Posted December 19, 2006
José Ponce Obispo, Radio Galeón
Ponce, news director and host of the daily news program “Mi Radioperiódico” on local Radio Galeón, received two death threats after reporting on a feud between two paramilitary groups near the city of Santa Marta, 596 miles (960 kilometers) north of Bogotá.
From November 14 to 16, Ponce reported on a feud between two right-wing paramilitary groups in the nearby national park of the Sierra Nevada de Santa Marta, the journalist told CPJ. Both groups are trying to control the area, where there are vast coca-growing fields. Ponce said that he had not sided with either group, but tried to urge authorities to take action in the national park during his three-day reporting on the issue.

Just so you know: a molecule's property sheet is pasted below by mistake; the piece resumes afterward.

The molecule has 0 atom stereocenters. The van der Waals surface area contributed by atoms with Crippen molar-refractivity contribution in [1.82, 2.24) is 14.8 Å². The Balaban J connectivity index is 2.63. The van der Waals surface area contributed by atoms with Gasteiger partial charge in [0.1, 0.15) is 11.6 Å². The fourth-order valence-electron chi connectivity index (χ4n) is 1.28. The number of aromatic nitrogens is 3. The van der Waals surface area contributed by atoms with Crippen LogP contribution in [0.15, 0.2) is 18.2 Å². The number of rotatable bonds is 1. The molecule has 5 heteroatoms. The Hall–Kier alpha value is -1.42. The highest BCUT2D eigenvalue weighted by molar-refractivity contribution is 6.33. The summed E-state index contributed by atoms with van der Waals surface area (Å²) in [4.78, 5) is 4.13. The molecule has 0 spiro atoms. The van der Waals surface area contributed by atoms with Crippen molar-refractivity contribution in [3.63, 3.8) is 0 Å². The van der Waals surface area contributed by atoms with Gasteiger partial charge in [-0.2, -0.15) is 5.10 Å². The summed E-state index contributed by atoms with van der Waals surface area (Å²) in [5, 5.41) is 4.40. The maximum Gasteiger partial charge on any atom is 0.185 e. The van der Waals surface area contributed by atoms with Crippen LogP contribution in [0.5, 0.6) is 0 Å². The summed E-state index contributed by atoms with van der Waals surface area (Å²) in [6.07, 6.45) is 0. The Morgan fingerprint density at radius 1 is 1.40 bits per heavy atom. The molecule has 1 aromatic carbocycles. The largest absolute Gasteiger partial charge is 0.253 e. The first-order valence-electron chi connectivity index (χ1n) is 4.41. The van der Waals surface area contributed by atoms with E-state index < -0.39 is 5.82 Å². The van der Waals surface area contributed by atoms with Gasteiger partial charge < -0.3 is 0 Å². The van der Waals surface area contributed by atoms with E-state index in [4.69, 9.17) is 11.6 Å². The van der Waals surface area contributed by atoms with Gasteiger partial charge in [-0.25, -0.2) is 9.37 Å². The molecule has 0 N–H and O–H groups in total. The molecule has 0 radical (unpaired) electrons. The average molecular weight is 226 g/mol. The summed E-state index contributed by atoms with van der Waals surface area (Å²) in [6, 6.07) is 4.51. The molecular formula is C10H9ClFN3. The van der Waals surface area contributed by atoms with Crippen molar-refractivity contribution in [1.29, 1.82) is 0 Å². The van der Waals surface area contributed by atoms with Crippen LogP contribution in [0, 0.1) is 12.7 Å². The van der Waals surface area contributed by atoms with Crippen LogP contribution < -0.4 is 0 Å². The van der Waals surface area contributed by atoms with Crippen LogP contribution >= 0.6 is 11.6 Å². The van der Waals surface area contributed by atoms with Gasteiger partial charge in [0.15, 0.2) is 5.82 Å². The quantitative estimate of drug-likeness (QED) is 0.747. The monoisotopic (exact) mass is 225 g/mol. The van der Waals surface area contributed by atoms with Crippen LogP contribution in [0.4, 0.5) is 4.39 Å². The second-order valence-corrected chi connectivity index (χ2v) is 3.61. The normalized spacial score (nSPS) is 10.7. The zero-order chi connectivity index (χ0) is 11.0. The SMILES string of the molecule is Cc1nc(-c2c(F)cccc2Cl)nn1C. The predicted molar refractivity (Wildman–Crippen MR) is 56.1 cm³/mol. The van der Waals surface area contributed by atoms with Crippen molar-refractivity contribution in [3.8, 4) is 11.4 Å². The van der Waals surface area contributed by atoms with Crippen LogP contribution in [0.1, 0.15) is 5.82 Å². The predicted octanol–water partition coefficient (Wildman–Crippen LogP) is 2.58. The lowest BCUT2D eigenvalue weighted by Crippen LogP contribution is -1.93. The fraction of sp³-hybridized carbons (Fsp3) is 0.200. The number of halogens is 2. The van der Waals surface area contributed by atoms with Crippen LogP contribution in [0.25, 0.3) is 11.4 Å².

In the morning of November 30, two unidentified men came to Ponce’s house in Santa Marta and asked to speak to the journalist. When Ponce’s wife said that he was not at home, the men told her that he talked too much. They warned that they knew where Ponce’s family lived and that if he kept talking on the radio he would have to face the consequences.
Ponce said that he received a telephone call at Radio Galeón 15 minutes later from an unidentified individual who warned the journalist that he would die if he did not stop talking about the Sierra Nevada de Santa Marta.
Ponce said that he alerted authorities immediately. Local police are leading an investigation into the threats. Ponce had police protection until December 15, when authorities considered he was no longer in immediate danger.